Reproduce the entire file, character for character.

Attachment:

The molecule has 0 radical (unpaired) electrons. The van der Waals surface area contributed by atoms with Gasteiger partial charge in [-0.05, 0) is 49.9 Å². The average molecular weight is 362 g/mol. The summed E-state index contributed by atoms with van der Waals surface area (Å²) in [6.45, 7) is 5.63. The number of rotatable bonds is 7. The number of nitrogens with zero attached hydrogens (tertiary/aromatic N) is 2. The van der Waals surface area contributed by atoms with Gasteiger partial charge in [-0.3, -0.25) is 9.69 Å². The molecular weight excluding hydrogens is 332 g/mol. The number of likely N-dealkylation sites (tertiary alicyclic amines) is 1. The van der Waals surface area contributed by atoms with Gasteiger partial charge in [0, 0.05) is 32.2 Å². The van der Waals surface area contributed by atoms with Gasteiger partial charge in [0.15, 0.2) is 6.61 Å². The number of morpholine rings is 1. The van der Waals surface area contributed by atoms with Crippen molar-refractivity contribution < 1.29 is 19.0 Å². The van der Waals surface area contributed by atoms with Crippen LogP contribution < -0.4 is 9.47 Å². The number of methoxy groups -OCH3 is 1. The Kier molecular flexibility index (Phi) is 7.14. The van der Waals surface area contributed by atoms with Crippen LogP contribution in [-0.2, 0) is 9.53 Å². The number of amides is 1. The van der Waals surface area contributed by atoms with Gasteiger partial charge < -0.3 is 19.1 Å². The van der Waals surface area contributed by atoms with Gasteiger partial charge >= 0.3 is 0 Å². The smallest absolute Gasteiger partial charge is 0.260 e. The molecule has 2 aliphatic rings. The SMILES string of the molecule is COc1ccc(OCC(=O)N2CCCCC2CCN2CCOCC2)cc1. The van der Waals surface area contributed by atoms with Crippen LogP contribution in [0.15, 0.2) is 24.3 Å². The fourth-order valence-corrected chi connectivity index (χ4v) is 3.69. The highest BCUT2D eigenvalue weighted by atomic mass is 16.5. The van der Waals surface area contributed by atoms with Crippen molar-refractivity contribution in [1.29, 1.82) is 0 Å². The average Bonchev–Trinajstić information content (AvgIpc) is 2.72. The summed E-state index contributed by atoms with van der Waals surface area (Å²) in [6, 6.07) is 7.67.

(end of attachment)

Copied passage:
The molecule has 0 radical (unpaired) electrons. The van der Waals surface area contributed by atoms with Gasteiger partial charge in [-0.05, 0) is 49.9 Å². The average molecular weight is 362 g/mol. The summed E-state index contributed by atoms with van der Waals surface area (Å²) in [6.45, 7) is 5.63. The number of rotatable bonds is 7. The number of nitrogens with zero attached hydrogens (tertiary/aromatic N) is 2. The van der Waals surface area contributed by atoms with Gasteiger partial charge in [-0.3, -0.25) is 9.69 Å². The molecular weight excluding hydrogens is 332 g/mol. The number of likely N-dealkylation sites (tertiary alicyclic amines) is 1. The van der Waals surface area contributed by atoms with Gasteiger partial charge in [0, 0.05) is 32.2 Å². The van der Waals surface area contributed by atoms with Gasteiger partial charge in [0.15, 0.2) is 6.61 Å². The number of morpholine rings is 1. The van der Waals surface area contributed by atoms with Crippen molar-refractivity contribution < 1.29 is 19.0 Å². The van der Waals surface area contributed by atoms with Crippen LogP contribution < -0.4 is 9.47 Å². The number of methoxy groups -OCH3 is 1. The Kier molecular flexibility index (Phi) is 7.14. The van der Waals surface area contributed by atoms with Crippen LogP contribution in [-0.2, 0) is 9.53 Å². The number of amides is 1. The van der Waals surface area contributed by atoms with Gasteiger partial charge < -0.3 is 19.1 Å². The van der Waals surface area contributed by atoms with Gasteiger partial charge >= 0.3 is 0 Å². The smallest absolute Gasteiger partial charge is 0.260 e. The molecule has 2 aliphatic rings. The SMILES string of the molecule is COc1ccc(OCC(=O)N2CCCCC2CCN2CCOCC2)cc1. The van der Waals surface area contributed by atoms with Crippen LogP contribution in [0.15, 0.2) is 24.3 Å². The fourth-order valence-corrected chi connectivity index (χ4v) is 3.69. The highest BCUT2D eigenvalue weighted by atomic mass is 16.5. The van der Waals surface area contributed by atoms with Crippen molar-refractivity contribution in [1.29, 1.82) is 0 Å². The average Bonchev–Trinajstić information content (AvgIpc) is 2.72. The summed E-state index contributed by atoms with van der Waals surface area (Å²) in [6, 6.07) is 7.67.